D7: How do you organize your mobile team, and what design methodology do you follow?
DN:
Our team is made up of writers and designers, working together as partners. There are levels of leadership and seniority, just like in other departments. Zoom in and you will see the vastness of skill and expertise of each individual contributor. Under the title of “digital designer”, you will find coders, illustrators, product photographers, visionaries, strategists and more. We combine our skills and collaborate to create experiences that not only meet business needs and customer expectations, but push the cultural envelope of design forward. And it’s pretty damn fun!
 

"Digital design is an exciting field to be in as new ways to tell stories are being constantly created."
D7: What are the qualities of the company, team, team members, culture, etc. that make you feel empowered?
DN:
While T-Mobile is customer crazed, it is also employee committed and this trickles down into all departments and aspects. Although the culture of our digital creative studio is to get shit done, there is usually enough space forinnovation and creativity. The people around me are not afraid to question authority and there’s no such thing as a stupid question. The fact that we’re all human, coming together to make this thing happen is at the forefront of everyone’s mind. This creates an empathetic space for mistakes to be made, which are essential to growth and fights corporate stagnation.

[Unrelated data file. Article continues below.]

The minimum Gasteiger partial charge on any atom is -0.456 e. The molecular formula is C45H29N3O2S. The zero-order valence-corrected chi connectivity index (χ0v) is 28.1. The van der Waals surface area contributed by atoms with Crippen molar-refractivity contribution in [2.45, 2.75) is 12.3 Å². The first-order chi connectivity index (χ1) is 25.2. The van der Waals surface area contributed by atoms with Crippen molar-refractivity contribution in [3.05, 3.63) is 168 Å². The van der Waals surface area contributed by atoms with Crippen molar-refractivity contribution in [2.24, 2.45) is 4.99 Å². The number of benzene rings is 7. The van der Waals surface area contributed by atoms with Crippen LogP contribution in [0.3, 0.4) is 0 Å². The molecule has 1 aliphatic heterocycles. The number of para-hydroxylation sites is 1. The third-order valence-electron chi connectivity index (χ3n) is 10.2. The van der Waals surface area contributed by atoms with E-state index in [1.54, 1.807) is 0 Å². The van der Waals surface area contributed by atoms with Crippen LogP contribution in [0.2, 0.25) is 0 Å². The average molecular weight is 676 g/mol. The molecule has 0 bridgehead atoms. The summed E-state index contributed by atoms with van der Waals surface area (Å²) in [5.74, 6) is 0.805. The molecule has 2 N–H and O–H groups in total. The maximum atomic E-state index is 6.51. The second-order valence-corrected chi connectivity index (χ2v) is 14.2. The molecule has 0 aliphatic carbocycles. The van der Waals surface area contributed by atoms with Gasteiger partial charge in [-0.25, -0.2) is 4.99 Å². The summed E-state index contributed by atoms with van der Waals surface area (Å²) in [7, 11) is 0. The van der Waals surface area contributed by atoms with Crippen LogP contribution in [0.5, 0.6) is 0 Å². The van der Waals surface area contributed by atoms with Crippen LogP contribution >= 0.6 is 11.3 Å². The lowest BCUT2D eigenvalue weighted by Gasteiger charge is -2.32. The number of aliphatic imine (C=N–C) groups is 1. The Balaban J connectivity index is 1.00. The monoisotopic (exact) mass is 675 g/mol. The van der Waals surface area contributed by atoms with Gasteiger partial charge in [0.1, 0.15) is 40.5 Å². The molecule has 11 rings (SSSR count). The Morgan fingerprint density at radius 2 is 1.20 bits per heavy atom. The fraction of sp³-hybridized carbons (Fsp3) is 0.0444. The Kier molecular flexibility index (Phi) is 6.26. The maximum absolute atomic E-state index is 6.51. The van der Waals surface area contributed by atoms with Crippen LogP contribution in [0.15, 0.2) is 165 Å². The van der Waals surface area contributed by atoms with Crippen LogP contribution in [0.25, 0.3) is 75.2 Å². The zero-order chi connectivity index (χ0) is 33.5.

"The human voice, with all its flaws, tones, and beauty is the most powerful tool today."
D7: Why is digital design such an attractive area to be in right now? What progress have you witnessed regarding diversity in the design world?
DN:
Digital design is an exciting field to be in as new ways to tell stories are being constantly created. These stories, at the core, are only as effective as they are relevant. The only way people will listen, is if the message applies to them. And what better way to be effective than to have the diversity of humanity mirrored in the message and its creators? As we give in to our humanity, people start to pay attention. The human voice, with all its flaws, tones, and beauty is the most powerful tool today. Although we are far from perfect, I see an energy of empathy which expresses itself in accessible messaging, diverse teams, and fair representation.